How did you hook up with Randy Burns as the producer, who did a fantastic job on that album, and why did you never work with him again in the years to come?
"Combat just sent us their stock producer at the time, which happend to be Randy Burns, and thanks for the compliment. As far as I know he was busy with MEGADETH’s album at the time we did "Beyond The Gates" so we got Carl Canady instead."

Did you play any shows / tours in support of the album in the US?
"We didn’t do so much tours as go out to LA here and the midwest there. We pretty much took every gig that we could get at that time including Oregon, Seattle etc."

In November the same year you got the opportunity to play the legendary "World War III" festival in Montreal, Canada. Was that your first show across the border? Did you previously play any other festivals or shows of this size before already?
"That was our first international show. This was also our first really big show. This was a great show and I enjoyed all of the bands immensly including CELTIC FROST, VOIVOD, DESTRUCTION and NASTY SAVAGE (NASTY SAVAGE fucking ruled!)."

Do you still recall what was going through your minds when you hit the stage? How do you judge your own performance in retrospect?
"Yes I remember exactly how I felt, scared shitless!! It was my first really big show and I was nervous that something would go wrong. Fortunately everything turned out ok. I thought that it was a great show with a great turnout."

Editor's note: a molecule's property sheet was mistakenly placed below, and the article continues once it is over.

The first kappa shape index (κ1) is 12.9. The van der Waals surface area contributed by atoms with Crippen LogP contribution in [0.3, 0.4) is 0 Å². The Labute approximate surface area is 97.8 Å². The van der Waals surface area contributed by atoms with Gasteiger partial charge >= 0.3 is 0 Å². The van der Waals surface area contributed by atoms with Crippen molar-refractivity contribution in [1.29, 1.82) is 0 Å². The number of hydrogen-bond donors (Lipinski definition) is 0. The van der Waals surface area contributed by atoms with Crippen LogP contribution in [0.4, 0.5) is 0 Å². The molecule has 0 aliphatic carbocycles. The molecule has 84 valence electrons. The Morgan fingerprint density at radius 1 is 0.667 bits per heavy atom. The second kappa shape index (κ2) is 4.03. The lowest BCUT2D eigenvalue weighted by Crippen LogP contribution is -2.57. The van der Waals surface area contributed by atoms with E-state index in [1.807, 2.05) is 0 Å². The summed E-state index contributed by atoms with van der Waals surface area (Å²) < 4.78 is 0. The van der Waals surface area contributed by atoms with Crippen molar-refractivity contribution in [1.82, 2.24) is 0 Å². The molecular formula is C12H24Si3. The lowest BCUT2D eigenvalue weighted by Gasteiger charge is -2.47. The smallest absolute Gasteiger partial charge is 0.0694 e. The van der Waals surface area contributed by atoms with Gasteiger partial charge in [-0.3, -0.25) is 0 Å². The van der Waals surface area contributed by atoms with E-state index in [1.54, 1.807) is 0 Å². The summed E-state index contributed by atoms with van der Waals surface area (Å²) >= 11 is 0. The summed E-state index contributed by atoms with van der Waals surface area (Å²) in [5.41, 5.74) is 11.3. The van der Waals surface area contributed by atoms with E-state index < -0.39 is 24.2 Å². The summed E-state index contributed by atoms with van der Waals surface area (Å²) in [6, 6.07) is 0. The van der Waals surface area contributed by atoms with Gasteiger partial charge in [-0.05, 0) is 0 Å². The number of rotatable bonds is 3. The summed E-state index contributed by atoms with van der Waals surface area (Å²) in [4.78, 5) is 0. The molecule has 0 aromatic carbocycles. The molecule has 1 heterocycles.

Did you manage to see any of the other bands on the bill (CELTIC FROST, VOIVOD, DESTRUCTION, NASTY SAVAGE?)? If so, which performance was your favourite and why?
"I stayed for the whole show (as I am also a fan). All the bands played truly incredible sets. My favorite was definitely NASTY SAVAGE as their show was amazing. They had all kinds of props and confetti and fire hoses going off. Nasty Ronni broke a television over his head and lit his hair on fire on accident! They weren’t really the heaviest band there but they had a show that was like watching KISS or something."

When did you actually start writing the material for the next album? I mean, it must’ve been quite difficult with all those obligations of yours at the time, like still being in school, touring and stuff?
"Actually I was always writing lyrics back then – a dream here, a thought there – you know, like any teenager. It was a tremendous amount of work but it was also a labor of love, meaning that I enjoyed what I was doing."

By the way – did your abilities in school suffer in any way from the band’s activities?
"I was always pretty good in school. I took honors classes so high school wasn’t that difficult. I put in the minimal amount of time and still made A and B grades. The answer is yes my school suffered, but I still passed and that’s what matters."

When did you exactly return to the studio to record "Beyond The Gates" and who’s idea was it to use Carl Canedy as the producer? Would you agree that he was a bad choice for this kinda music?
"Well like I was saying, Randy Burns was in the studio with MEGADETH so we had to use Carl Canedy. Everything sounded cool until he did the final mix. I don’t think the production is AS bad as some people think but it could have been better."